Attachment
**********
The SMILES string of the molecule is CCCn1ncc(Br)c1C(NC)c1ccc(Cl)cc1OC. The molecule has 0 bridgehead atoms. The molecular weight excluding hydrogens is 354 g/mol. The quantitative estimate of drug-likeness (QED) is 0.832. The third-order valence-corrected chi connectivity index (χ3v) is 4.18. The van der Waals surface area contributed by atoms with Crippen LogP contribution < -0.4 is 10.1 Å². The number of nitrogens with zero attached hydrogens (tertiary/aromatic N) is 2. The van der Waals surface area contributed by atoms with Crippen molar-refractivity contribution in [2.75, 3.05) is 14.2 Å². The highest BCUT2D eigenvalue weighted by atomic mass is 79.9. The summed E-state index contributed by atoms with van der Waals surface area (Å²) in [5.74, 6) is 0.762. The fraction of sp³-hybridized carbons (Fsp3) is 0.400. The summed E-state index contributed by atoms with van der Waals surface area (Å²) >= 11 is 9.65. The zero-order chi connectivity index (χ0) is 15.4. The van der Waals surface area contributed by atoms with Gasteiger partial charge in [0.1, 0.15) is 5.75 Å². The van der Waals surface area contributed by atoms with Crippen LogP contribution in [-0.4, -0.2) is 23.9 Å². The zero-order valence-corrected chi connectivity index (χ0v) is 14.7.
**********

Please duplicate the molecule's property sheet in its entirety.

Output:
The SMILES string of the molecule is CCCn1ncc(Br)c1C(NC)c1ccc(Cl)cc1OC. The molecule has 0 bridgehead atoms. The molecular weight excluding hydrogens is 354 g/mol. The quantitative estimate of drug-likeness (QED) is 0.832. The third-order valence-corrected chi connectivity index (χ3v) is 4.18. The van der Waals surface area contributed by atoms with Crippen LogP contribution < -0.4 is 10.1 Å². The number of nitrogens with zero attached hydrogens (tertiary/aromatic N) is 2. The van der Waals surface area contributed by atoms with Crippen molar-refractivity contribution in [2.75, 3.05) is 14.2 Å². The highest BCUT2D eigenvalue weighted by atomic mass is 79.9. The summed E-state index contributed by atoms with van der Waals surface area (Å²) in [5.74, 6) is 0.762. The fraction of sp³-hybridized carbons (Fsp3) is 0.400. The summed E-state index contributed by atoms with van der Waals surface area (Å²) >= 11 is 9.65. The zero-order chi connectivity index (χ0) is 15.4. The van der Waals surface area contributed by atoms with Gasteiger partial charge in [0.1, 0.15) is 5.75 Å². The van der Waals surface area contributed by atoms with Crippen LogP contribution in [-0.4, -0.2) is 23.9 Å². The zero-order valence-corrected chi connectivity index (χ0v) is 14.7.